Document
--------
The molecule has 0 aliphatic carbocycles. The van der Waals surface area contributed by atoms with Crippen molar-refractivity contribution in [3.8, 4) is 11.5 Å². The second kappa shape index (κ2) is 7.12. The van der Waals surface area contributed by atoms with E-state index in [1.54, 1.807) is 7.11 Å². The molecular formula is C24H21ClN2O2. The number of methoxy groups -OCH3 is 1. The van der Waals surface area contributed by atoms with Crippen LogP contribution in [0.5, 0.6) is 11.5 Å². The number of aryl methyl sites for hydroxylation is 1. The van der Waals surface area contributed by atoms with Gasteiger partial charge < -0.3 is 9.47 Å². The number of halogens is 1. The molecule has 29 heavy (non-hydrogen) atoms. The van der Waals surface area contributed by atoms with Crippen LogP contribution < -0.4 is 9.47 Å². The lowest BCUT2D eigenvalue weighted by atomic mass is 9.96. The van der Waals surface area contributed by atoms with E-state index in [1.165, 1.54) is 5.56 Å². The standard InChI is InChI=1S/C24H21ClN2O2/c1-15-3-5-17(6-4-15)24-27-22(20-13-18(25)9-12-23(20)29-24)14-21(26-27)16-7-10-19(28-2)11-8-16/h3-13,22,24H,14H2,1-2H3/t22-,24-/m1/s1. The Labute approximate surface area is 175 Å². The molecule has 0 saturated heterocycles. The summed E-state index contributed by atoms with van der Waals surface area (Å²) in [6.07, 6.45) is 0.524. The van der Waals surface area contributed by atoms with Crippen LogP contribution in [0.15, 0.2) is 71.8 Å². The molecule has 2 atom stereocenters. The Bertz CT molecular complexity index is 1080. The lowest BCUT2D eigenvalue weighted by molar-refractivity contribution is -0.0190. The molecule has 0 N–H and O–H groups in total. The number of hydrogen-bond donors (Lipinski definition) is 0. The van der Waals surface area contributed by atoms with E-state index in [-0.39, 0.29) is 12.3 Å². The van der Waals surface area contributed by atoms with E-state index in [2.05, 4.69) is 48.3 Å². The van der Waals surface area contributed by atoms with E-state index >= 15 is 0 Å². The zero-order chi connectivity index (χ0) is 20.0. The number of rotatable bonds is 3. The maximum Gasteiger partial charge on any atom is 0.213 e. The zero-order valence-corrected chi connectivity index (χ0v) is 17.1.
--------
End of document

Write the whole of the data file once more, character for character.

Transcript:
The molecule has 0 aliphatic carbocycles. The van der Waals surface area contributed by atoms with Crippen molar-refractivity contribution in [3.8, 4) is 11.5 Å². The second kappa shape index (κ2) is 7.12. The van der Waals surface area contributed by atoms with E-state index in [1.54, 1.807) is 7.11 Å². The molecular formula is C24H21ClN2O2. The number of methoxy groups -OCH3 is 1. The van der Waals surface area contributed by atoms with Crippen LogP contribution in [0.5, 0.6) is 11.5 Å². The number of aryl methyl sites for hydroxylation is 1. The van der Waals surface area contributed by atoms with Gasteiger partial charge < -0.3 is 9.47 Å². The number of halogens is 1. The molecule has 29 heavy (non-hydrogen) atoms. The van der Waals surface area contributed by atoms with Crippen LogP contribution < -0.4 is 9.47 Å². The lowest BCUT2D eigenvalue weighted by atomic mass is 9.96. The van der Waals surface area contributed by atoms with E-state index in [1.165, 1.54) is 5.56 Å². The standard InChI is InChI=1S/C24H21ClN2O2/c1-15-3-5-17(6-4-15)24-27-22(20-13-18(25)9-12-23(20)29-24)14-21(26-27)16-7-10-19(28-2)11-8-16/h3-13,22,24H,14H2,1-2H3/t22-,24-/m1/s1. The Labute approximate surface area is 175 Å². The molecule has 0 saturated heterocycles. The summed E-state index contributed by atoms with van der Waals surface area (Å²) in [6.07, 6.45) is 0.524. The van der Waals surface area contributed by atoms with Crippen LogP contribution in [0.15, 0.2) is 71.8 Å². The molecule has 2 atom stereocenters. The Bertz CT molecular complexity index is 1080. The lowest BCUT2D eigenvalue weighted by molar-refractivity contribution is -0.0190. The molecule has 0 N–H and O–H groups in total. The number of hydrogen-bond donors (Lipinski definition) is 0. The van der Waals surface area contributed by atoms with E-state index in [-0.39, 0.29) is 12.3 Å². The van der Waals surface area contributed by atoms with E-state index in [2.05, 4.69) is 48.3 Å². The van der Waals surface area contributed by atoms with E-state index >= 15 is 0 Å². The zero-order chi connectivity index (χ0) is 20.0. The number of rotatable bonds is 3. The maximum Gasteiger partial charge on any atom is 0.213 e. The zero-order valence-corrected chi connectivity index (χ0v) is 17.1.